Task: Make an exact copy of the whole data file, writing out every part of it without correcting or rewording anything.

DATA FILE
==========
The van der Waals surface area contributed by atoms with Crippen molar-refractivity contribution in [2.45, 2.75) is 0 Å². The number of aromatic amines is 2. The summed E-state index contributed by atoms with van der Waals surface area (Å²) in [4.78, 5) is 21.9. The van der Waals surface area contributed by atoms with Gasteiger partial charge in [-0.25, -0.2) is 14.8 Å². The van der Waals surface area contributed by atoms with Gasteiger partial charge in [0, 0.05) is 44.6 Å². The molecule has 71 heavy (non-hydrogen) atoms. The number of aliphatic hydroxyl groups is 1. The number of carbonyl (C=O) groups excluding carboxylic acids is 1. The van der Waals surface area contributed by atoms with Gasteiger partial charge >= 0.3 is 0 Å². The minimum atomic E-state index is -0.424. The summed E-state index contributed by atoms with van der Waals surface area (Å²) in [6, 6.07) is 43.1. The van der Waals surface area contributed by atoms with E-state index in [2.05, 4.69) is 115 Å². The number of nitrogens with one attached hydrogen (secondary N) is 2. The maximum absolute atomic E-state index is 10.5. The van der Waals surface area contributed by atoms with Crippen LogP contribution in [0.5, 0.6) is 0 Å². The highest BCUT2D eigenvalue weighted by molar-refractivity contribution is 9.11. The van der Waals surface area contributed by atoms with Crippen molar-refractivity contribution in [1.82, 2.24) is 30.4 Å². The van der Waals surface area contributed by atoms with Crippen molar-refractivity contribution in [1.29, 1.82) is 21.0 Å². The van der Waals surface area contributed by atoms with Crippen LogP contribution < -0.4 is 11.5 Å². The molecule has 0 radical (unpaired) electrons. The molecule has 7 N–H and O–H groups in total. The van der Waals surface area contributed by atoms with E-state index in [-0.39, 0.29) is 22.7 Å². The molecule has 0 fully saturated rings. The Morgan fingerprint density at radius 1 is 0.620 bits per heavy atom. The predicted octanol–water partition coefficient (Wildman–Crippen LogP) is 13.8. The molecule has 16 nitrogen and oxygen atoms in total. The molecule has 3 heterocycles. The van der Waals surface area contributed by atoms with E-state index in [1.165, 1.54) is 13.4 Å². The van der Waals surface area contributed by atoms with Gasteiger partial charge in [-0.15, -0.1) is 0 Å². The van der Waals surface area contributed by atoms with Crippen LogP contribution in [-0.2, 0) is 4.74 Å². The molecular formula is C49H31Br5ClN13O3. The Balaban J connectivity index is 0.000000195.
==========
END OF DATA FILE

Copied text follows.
The van der Waals surface area contributed by atoms with Crippen molar-refractivity contribution in [2.45, 2.75) is 0 Å². The number of aromatic amines is 2. The summed E-state index contributed by atoms with van der Waals surface area (Å²) in [4.78, 5) is 21.9. The van der Waals surface area contributed by atoms with Gasteiger partial charge in [-0.25, -0.2) is 14.8 Å². The van der Waals surface area contributed by atoms with Gasteiger partial charge in [0, 0.05) is 44.6 Å². The molecule has 71 heavy (non-hydrogen) atoms. The number of aliphatic hydroxyl groups is 1. The number of carbonyl (C=O) groups excluding carboxylic acids is 1. The van der Waals surface area contributed by atoms with Gasteiger partial charge >= 0.3 is 0 Å². The minimum atomic E-state index is -0.424. The summed E-state index contributed by atoms with van der Waals surface area (Å²) in [6, 6.07) is 43.1. The van der Waals surface area contributed by atoms with E-state index in [2.05, 4.69) is 115 Å². The number of nitrogens with one attached hydrogen (secondary N) is 2. The maximum absolute atomic E-state index is 10.5. The van der Waals surface area contributed by atoms with Crippen LogP contribution in [0.5, 0.6) is 0 Å². The highest BCUT2D eigenvalue weighted by molar-refractivity contribution is 9.11. The van der Waals surface area contributed by atoms with Crippen molar-refractivity contribution in [1.82, 2.24) is 30.4 Å². The van der Waals surface area contributed by atoms with Crippen molar-refractivity contribution in [1.29, 1.82) is 21.0 Å². The van der Waals surface area contributed by atoms with Crippen LogP contribution < -0.4 is 11.5 Å². The molecule has 0 radical (unpaired) electrons. The molecule has 7 N–H and O–H groups in total. The van der Waals surface area contributed by atoms with E-state index in [-0.39, 0.29) is 22.7 Å². The molecule has 0 fully saturated rings. The Morgan fingerprint density at radius 1 is 0.620 bits per heavy atom. The predicted octanol–water partition coefficient (Wildman–Crippen LogP) is 13.8. The molecule has 16 nitrogen and oxygen atoms in total. The molecule has 3 heterocycles. The van der Waals surface area contributed by atoms with E-state index in [1.165, 1.54) is 13.4 Å². The van der Waals surface area contributed by atoms with Gasteiger partial charge in [-0.15, -0.1) is 0 Å². The van der Waals surface area contributed by atoms with Crippen LogP contribution in [-0.2, 0) is 4.74 Å². The molecular formula is C49H31Br5ClN13O3. The Balaban J connectivity index is 0.000000195.